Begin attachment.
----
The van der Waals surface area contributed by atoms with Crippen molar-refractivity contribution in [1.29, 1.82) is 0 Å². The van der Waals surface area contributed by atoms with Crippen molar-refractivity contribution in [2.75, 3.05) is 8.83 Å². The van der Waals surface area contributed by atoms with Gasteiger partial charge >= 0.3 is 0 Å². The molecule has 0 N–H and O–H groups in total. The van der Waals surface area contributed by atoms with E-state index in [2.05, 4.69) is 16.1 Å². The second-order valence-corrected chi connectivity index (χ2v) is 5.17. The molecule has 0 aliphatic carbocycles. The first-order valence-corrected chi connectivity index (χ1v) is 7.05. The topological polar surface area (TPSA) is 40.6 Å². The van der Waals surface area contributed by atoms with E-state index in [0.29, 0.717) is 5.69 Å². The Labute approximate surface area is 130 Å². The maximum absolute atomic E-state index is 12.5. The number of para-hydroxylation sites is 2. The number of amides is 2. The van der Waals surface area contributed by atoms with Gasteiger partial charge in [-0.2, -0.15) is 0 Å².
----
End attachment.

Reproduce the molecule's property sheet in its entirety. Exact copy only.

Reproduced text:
The van der Waals surface area contributed by atoms with Crippen molar-refractivity contribution in [1.29, 1.82) is 0 Å². The van der Waals surface area contributed by atoms with Crippen molar-refractivity contribution in [2.75, 3.05) is 8.83 Å². The van der Waals surface area contributed by atoms with Gasteiger partial charge >= 0.3 is 0 Å². The molecule has 0 N–H and O–H groups in total. The van der Waals surface area contributed by atoms with E-state index in [2.05, 4.69) is 16.1 Å². The second-order valence-corrected chi connectivity index (χ2v) is 5.17. The molecule has 0 aliphatic carbocycles. The first-order valence-corrected chi connectivity index (χ1v) is 7.05. The topological polar surface area (TPSA) is 40.6 Å². The van der Waals surface area contributed by atoms with E-state index in [0.29, 0.717) is 5.69 Å². The Labute approximate surface area is 130 Å². The maximum absolute atomic E-state index is 12.5. The number of para-hydroxylation sites is 2. The number of amides is 2. The van der Waals surface area contributed by atoms with Gasteiger partial charge in [-0.2, -0.15) is 0 Å².